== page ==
During this PhD, I get to explore the deep history of cheminformatics. I came across this paper. After reading the first paragraph I re-fell in love again with cheminformatics and ignites my motivation to continue. I hope you enjoy my perception of it as much as I did.
Morgan was assigned to capture and register the chemical structure of drawings at CAS and append them to a database so they could reference them back later.
This was back in 1965, that’s a tall order…
Well to do that he first decided he needed to come up with a rank ordering system, a way to sequentially at atoms in some sort of list for example for acetone:
\ 001: 'C'
C = O -----> 002: 'C'
/ 003: 'O'
C 004: 'C'
He chose to implement an old method of a Search Tree something you will learn in undergraduate Data Structures class and reference the atoms as numbers but only capture lines and points So let’s take the paper’s example of isobutane:
It can be implemented into two number schemes, a number resonance if you will.
With both trees shown on the right. The level 2 tree is more efficient. If we started the search at the middle carbon in the isobutane rather than one of the connecting methyl groups.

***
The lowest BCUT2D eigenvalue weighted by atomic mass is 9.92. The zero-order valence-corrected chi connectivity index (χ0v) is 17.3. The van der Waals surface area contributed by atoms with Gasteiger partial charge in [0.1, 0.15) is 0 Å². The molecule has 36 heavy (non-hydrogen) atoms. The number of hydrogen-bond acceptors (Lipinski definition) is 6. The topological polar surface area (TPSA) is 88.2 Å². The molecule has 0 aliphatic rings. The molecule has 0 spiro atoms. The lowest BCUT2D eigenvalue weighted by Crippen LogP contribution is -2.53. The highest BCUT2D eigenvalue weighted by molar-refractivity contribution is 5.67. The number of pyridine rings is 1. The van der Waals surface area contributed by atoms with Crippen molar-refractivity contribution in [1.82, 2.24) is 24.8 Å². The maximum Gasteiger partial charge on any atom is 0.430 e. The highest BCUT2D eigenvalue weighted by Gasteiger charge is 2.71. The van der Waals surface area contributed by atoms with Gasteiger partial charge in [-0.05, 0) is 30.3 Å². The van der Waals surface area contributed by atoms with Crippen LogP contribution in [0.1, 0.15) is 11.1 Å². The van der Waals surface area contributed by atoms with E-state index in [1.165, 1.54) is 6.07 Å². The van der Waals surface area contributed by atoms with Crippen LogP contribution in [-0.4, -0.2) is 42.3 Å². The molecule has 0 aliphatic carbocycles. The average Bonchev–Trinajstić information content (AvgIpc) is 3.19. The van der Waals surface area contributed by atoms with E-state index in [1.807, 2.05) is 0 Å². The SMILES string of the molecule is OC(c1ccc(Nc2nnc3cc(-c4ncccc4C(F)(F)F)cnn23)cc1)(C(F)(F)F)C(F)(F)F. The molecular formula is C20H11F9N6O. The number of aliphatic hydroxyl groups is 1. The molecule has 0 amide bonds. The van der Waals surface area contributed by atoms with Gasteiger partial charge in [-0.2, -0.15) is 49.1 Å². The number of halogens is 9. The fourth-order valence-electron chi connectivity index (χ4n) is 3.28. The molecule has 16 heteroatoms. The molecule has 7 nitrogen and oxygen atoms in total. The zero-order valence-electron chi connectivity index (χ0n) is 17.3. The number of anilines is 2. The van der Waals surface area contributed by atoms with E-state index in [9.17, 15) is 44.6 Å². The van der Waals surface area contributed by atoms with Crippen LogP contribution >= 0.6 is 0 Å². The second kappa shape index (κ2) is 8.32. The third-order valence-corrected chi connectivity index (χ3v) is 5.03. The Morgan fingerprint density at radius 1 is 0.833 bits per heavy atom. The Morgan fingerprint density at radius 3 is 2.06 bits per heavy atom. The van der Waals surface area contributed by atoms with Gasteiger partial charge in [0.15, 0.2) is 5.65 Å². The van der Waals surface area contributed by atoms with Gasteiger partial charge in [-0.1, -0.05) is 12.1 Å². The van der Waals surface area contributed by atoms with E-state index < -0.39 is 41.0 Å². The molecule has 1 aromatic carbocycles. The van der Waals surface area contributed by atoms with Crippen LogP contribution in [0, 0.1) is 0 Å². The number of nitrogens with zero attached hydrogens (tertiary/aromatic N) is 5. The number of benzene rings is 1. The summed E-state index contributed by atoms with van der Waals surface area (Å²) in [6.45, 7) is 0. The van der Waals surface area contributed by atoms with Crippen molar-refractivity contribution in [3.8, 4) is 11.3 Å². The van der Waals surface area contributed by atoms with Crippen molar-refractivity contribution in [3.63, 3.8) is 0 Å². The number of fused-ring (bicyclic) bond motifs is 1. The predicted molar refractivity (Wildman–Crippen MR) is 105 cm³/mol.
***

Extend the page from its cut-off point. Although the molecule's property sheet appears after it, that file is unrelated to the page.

We then generate the number haystack (a reduced version):
6 of the number sequences start with B which means these number sequences are going to be most efficient, which is called the invariant rule. So, we go our rank ordering now what?
Well Morgan decided the information would be stored in a series of 5 lists with the rank order being the key.
The modification list will be handled later (even he decided that as well). The attachment list is the bond connections and which rank order the atom is connected to. The first line being blank. The next is the ring closure list to identify weak points of a ring of least complexity and specifying the ring closure or perhaps conjunction. The node value is the lexical representation most commonly in English from Periodic Table, and the last list is the line value dictating essentially the bond order.
Awesome now we have a rank ordering system but how do we search through our compounds? As organic chemists, we are mostly interested in neighboring compounds and an atom’s environment because they will dictate the partial charge and you can tell reactivity. Well to do that morgan needed a numbering scheme to identify unique environments.
So for another example we took this hydronapthelene mercapto hydoxyl thing.
Essentially what you can do is start with a Radius of 0 around the atom. This means the sum of the atom connections is only how many bonds the atom has that are not hydrogens. So for the carbon bonded to the hydroxyl it has a value of 3 because it’s connected to 3 atoms and 1 being hydrogen but not stated. As you expand the radius meaning you take into account your neighboring atoms numbers the sum for our carbon-hydroxyl is now actually 3 + 1 + 2 = 6. A radius of 2 is 9 + 5 + 3 = 17.
Now you have a registration process and a way to search for atoms and they rank orders and what they are bonded to, put it all together: